The history of fabric dolls or rag dolls stretches back to ancient Egypt and the Roman Empire. Traditionally home-made from spare scraps of material, they are one of the oldest children's toys in existence. Handmade and often given as a first toy not many examples of early rag dolls have survived. Their very nature means they would disintegrate over time. But this is also part of their appeal. The fact that they can be carried around, loved and patched up when they wear off makes them perfect toys for little ones.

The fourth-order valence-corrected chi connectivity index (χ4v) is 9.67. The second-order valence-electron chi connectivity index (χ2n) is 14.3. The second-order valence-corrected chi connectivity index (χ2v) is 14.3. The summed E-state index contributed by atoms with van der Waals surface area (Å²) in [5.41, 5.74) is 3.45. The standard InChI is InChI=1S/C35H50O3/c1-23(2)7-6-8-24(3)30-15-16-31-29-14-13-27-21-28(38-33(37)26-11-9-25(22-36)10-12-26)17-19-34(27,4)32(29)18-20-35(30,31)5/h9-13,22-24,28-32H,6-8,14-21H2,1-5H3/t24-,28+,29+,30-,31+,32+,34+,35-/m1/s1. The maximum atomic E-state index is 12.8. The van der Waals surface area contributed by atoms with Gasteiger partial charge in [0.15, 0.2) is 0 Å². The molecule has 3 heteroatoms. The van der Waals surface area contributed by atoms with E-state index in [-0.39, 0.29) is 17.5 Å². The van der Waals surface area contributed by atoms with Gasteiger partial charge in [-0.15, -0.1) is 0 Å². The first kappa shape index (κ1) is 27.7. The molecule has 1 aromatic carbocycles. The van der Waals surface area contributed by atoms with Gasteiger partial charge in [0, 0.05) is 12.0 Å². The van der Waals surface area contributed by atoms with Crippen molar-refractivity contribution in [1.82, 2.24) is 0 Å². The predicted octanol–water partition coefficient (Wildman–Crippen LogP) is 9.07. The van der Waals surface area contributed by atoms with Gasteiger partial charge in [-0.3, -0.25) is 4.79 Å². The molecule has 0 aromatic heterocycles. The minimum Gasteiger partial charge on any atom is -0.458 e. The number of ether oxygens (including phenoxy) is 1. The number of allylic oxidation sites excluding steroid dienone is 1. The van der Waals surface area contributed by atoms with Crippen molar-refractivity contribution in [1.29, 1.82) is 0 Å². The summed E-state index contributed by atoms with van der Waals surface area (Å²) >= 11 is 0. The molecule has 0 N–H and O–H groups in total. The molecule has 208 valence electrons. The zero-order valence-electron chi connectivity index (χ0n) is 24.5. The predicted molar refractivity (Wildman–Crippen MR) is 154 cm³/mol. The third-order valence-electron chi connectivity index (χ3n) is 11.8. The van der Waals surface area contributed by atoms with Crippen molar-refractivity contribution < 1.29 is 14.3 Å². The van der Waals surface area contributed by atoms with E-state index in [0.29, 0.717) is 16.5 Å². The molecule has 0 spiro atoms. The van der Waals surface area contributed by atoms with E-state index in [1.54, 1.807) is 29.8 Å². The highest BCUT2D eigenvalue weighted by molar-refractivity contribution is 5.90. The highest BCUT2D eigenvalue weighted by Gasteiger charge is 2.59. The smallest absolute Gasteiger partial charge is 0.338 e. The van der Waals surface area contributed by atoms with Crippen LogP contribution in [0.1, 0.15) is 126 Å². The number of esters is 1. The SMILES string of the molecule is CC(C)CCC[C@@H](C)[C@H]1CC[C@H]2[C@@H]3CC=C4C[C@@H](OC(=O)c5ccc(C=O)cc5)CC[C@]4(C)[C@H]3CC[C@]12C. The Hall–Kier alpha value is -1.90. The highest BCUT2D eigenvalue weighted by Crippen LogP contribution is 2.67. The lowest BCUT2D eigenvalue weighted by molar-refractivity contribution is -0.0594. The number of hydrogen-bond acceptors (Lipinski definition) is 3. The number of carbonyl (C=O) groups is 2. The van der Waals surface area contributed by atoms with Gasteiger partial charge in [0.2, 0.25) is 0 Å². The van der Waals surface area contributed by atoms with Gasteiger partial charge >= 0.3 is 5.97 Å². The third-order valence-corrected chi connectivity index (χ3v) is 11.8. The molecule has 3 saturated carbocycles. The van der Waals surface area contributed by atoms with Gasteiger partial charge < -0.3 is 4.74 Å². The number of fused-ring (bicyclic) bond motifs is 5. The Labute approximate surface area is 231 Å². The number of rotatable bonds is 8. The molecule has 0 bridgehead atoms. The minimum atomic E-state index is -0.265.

Mass production of rag dolls began around 1830, when fabric colour printing was first developed. And, with the advent of plastics in the 1900s, rag dolls were put on a path of extinction. 1950s saw the introduction of Barbie and subsequently, the market was flooded with more synthetic alternatives. The fabric dolls didn't stand a chance given the economics and convenience that the plastic alternatives offered. 90% of the toys in the market are made out of plastic and 80% of them end up in landfills with the average duration of use being 6 months. The toy industry uses 40 tons of plastic for every $1 million in revenues and is the most plastic-intensive industry in the world.
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